A Bit of Irish Music History
Apparently there are only 3 instruments that are original to Ireland: The harp, the uilleann pipes (pronounced “illen”) and bodhran (pronounced “boran”). The harp itself is the traditional symbol of Ireland (also Guinness logo), and was played mostly by the chieftains of Ireland. The most famous Irish harp player was the 18th-centiry composer Turlogh O’Carolan. O’Carolan was a blind harp player whose melodies resemble more of the style of European Baroque than what we normally recognize as “Irish music”. This early harp player happens to be memorialized with a large plaque in St. Patrick’s Cathedral.
During the British Penal laws of the 1700s, the Irish were not allowed to play their traditional music, and a lot of the early tradition (which was not written down or passed on verbally) was lost.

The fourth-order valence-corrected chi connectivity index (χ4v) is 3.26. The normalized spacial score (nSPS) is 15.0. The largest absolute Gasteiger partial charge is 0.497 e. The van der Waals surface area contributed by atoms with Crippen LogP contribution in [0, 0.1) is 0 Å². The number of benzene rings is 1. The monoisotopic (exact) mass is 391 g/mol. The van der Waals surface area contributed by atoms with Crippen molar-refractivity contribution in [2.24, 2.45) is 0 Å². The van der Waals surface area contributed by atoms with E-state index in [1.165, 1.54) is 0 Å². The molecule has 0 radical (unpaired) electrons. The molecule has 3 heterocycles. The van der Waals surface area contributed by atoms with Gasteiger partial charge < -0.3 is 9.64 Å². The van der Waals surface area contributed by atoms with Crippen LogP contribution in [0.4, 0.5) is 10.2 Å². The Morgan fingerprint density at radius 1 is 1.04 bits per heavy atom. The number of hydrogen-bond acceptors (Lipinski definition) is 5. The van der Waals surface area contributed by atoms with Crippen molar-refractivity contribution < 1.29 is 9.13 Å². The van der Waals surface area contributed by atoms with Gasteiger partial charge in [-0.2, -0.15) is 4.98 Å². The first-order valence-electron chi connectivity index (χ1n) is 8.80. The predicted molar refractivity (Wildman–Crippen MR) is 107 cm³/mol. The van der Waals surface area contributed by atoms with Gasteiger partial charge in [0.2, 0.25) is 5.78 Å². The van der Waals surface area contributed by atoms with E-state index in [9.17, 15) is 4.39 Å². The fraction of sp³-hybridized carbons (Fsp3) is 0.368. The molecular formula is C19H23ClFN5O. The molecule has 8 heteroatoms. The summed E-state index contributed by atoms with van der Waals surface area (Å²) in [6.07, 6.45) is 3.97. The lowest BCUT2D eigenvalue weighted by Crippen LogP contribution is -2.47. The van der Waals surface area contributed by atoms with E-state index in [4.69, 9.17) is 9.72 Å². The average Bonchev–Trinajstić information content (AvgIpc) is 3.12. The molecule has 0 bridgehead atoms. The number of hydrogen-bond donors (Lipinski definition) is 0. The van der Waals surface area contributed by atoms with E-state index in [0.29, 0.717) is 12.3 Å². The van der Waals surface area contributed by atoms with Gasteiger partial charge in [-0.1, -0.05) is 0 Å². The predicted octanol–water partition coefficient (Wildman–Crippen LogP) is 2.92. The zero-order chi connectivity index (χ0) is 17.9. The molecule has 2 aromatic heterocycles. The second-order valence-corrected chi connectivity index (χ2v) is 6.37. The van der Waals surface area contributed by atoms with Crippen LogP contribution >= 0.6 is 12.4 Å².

Irish music was not “pub music” until very recently – that is, the last 30 or 40 years.
Before that, Irish music was mostly played in people’s homes, and usually as the backup for dances. The idea of “performing” music for a listening audience was largely un-heard of.
It wasn’t until the 50s and 60s, when a classically-musician Sean O’Ryada brought a virtuoso, formal sensibility to Irish music. At least a couple members of O’Ryada’s band (Paddy Maloney and Matt Malloy?) went on to form The Chieftains.
A new form of virtuosic playing became popular in the 60s and beyond as “super groups” became formed: The Bothy Band, Planxty, The Dubliners. Another interesting phenomenon of the 60s-70s when the folk scene became very strong in America, was the emergence of non-traditional instruments such as the guitar, banjo and bouzouki (a Greek instrument).